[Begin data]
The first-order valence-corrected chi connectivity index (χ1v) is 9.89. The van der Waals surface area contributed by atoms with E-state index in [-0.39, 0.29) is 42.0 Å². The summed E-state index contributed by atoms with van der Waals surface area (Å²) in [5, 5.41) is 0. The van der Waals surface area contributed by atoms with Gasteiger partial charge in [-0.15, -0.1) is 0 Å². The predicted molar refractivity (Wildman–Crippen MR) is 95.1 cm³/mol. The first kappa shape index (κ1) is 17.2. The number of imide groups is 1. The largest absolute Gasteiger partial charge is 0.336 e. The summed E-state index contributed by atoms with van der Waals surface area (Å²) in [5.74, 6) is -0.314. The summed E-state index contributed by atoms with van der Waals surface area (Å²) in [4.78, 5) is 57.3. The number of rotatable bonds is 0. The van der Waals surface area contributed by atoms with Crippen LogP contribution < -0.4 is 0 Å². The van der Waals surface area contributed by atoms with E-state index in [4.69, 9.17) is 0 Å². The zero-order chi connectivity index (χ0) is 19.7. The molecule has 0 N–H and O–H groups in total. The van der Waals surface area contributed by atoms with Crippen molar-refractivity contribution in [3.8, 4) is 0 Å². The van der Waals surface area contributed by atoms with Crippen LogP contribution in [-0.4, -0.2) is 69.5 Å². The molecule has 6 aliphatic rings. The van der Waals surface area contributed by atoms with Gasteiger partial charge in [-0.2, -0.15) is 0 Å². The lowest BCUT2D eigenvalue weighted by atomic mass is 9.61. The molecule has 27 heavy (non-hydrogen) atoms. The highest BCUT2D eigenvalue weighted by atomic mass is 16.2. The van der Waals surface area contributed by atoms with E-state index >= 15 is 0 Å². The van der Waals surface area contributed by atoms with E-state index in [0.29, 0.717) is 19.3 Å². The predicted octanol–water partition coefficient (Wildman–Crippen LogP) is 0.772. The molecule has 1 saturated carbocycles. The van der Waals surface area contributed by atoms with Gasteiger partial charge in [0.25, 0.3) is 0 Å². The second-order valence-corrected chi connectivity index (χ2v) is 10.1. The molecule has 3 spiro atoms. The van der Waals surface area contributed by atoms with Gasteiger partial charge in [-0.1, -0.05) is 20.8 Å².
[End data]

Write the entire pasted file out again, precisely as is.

The first-order valence-corrected chi connectivity index (χ1v) is 9.89. The van der Waals surface area contributed by atoms with E-state index in [-0.39, 0.29) is 42.0 Å². The summed E-state index contributed by atoms with van der Waals surface area (Å²) in [5, 5.41) is 0. The van der Waals surface area contributed by atoms with Gasteiger partial charge in [-0.15, -0.1) is 0 Å². The predicted molar refractivity (Wildman–Crippen MR) is 95.1 cm³/mol. The first kappa shape index (κ1) is 17.2. The number of imide groups is 1. The largest absolute Gasteiger partial charge is 0.336 e. The summed E-state index contributed by atoms with van der Waals surface area (Å²) in [5.74, 6) is -0.314. The summed E-state index contributed by atoms with van der Waals surface area (Å²) in [4.78, 5) is 57.3. The number of rotatable bonds is 0. The van der Waals surface area contributed by atoms with Crippen LogP contribution < -0.4 is 0 Å². The van der Waals surface area contributed by atoms with E-state index in [4.69, 9.17) is 0 Å². The zero-order chi connectivity index (χ0) is 19.7. The molecule has 0 N–H and O–H groups in total. The van der Waals surface area contributed by atoms with Crippen molar-refractivity contribution in [3.8, 4) is 0 Å². The van der Waals surface area contributed by atoms with Crippen LogP contribution in [-0.4, -0.2) is 69.5 Å². The molecule has 6 aliphatic rings. The van der Waals surface area contributed by atoms with Gasteiger partial charge in [-0.2, -0.15) is 0 Å². The lowest BCUT2D eigenvalue weighted by atomic mass is 9.61. The molecule has 27 heavy (non-hydrogen) atoms. The highest BCUT2D eigenvalue weighted by atomic mass is 16.2. The van der Waals surface area contributed by atoms with E-state index >= 15 is 0 Å². The van der Waals surface area contributed by atoms with E-state index in [0.29, 0.717) is 19.3 Å². The predicted octanol–water partition coefficient (Wildman–Crippen LogP) is 0.772. The molecule has 1 saturated carbocycles. The van der Waals surface area contributed by atoms with Gasteiger partial charge in [0.25, 0.3) is 0 Å². The second-order valence-corrected chi connectivity index (χ2v) is 10.1. The molecule has 3 spiro atoms. The van der Waals surface area contributed by atoms with Gasteiger partial charge in [-0.1, -0.05) is 20.8 Å².